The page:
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A CurtainUp Review
August: Osage County
At three and a half hours and featuring a cast of 13, Anna Shapiro's Steppenwolf world premiere is generous, if you like toxic soap opera. Eventually, it's overwhelming, as if a tranquilizer dart kicked in and the shock effects of pederasty, illegitimacy and incest no longer registered. But there's no questioning that, however grotesque the confessions and upchucking the revelations, they carry the shock of the familiar and the thrill of the known.
The plot device that assembles this nest of vipers is almost too easy: the clan's patriarch Beverly Weston (played by the author's father) kills himself, providing the pretext for a family reunion in a hot Oklahoma country manse. Immediately immersed in the snake pit, we're introduced to the spiteful, vindictive, pill-popping widow (Deanne Dunagan, ferociously cast against her delicate type), dying of mouth cancer, and the three daughters whose worthless love matches reflect and perpetuate the parents' monumental marital mess. There's a randy uncle preying on his very willing teenage niece, two cousins who are into more than kissing, and an aunt whose happiness consists of belittling her imbecile son. In sharp contrast and with great dignity, Kimberly Guerrero plays the Native-American housekeeper who witnesses the Westons' self-destruction with the same hapless passivity with which her ancestors saw Indian Territory carved up into Oklahoma.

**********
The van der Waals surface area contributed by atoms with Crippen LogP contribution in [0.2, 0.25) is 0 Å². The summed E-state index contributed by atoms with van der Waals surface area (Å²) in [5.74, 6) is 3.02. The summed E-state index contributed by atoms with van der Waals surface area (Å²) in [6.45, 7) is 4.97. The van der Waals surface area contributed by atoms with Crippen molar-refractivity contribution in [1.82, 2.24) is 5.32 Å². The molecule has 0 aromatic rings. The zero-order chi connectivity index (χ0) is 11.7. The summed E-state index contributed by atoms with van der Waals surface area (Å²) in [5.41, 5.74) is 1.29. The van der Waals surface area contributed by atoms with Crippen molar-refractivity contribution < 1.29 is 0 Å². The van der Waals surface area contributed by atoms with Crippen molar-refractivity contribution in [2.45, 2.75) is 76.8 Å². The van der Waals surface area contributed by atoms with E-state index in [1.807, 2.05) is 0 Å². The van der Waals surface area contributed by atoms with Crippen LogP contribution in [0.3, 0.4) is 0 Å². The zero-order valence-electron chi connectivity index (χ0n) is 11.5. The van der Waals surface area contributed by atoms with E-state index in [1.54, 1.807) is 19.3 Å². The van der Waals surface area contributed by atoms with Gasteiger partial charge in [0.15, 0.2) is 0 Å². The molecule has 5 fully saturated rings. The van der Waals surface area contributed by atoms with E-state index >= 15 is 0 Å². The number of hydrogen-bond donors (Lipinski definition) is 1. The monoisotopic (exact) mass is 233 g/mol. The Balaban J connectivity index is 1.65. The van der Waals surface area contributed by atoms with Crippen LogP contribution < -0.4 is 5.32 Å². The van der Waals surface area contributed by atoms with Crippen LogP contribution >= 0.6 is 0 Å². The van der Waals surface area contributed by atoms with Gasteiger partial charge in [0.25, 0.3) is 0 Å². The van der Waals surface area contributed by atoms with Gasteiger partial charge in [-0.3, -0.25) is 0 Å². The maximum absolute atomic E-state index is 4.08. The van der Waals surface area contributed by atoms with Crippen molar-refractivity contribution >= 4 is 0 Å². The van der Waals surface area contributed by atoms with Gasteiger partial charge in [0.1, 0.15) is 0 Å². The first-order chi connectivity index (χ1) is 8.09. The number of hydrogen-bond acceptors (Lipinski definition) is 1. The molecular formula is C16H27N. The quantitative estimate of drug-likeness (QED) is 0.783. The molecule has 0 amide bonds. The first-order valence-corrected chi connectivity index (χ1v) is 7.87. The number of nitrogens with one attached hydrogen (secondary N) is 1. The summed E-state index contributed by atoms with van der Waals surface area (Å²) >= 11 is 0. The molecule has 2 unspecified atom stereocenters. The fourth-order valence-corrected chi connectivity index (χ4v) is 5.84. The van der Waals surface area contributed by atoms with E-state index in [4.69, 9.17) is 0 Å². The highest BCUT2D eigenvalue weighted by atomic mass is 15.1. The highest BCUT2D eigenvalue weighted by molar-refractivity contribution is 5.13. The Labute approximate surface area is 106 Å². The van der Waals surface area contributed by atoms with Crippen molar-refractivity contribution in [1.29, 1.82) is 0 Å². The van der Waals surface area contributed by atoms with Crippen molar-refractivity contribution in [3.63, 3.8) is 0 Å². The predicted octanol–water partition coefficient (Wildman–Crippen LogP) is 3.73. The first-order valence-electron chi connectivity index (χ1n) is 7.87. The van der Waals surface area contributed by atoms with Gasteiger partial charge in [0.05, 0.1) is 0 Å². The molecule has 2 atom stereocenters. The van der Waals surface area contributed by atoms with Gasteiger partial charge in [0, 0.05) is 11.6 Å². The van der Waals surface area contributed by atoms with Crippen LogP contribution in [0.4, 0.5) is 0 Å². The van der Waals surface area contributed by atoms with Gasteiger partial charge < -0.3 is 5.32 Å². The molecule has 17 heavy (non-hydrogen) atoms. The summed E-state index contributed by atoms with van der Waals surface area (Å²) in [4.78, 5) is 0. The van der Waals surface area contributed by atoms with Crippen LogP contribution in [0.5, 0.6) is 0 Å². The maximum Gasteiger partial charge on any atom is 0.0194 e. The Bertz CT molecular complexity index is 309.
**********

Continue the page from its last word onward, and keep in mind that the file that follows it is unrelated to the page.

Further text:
Shapiro's ensemble includes Steppenwolf's sturdiest character actors, particularly Rondi Reed as a tough-loving harridan mother, Amy Morton as the undervalued daughter who turns on her monster mother, and Jeff Perry as her cipher of a husband, a philandering professor who should never get tenure.
Carnivorous to the end, August is a play that in effect eats itself up as, disposing and dispensing, it hurls its characters from the house, their miseries pitilessly but realistically unresolved. By default, our sympathy goes to the dead father whose suicide slowly and surely makes all the sense in the world. The play quotes T.S. Eliot saying (early in his career), "Life is very long." So is August: Osage County.
Easy-on-the budget super gift for yourself and your musical loving friends. Tons of gorgeous pictures.
Leonard Maltin's 2007 Movie Guide
At This Theater
Leonard Maltin's 2005 Movie Guide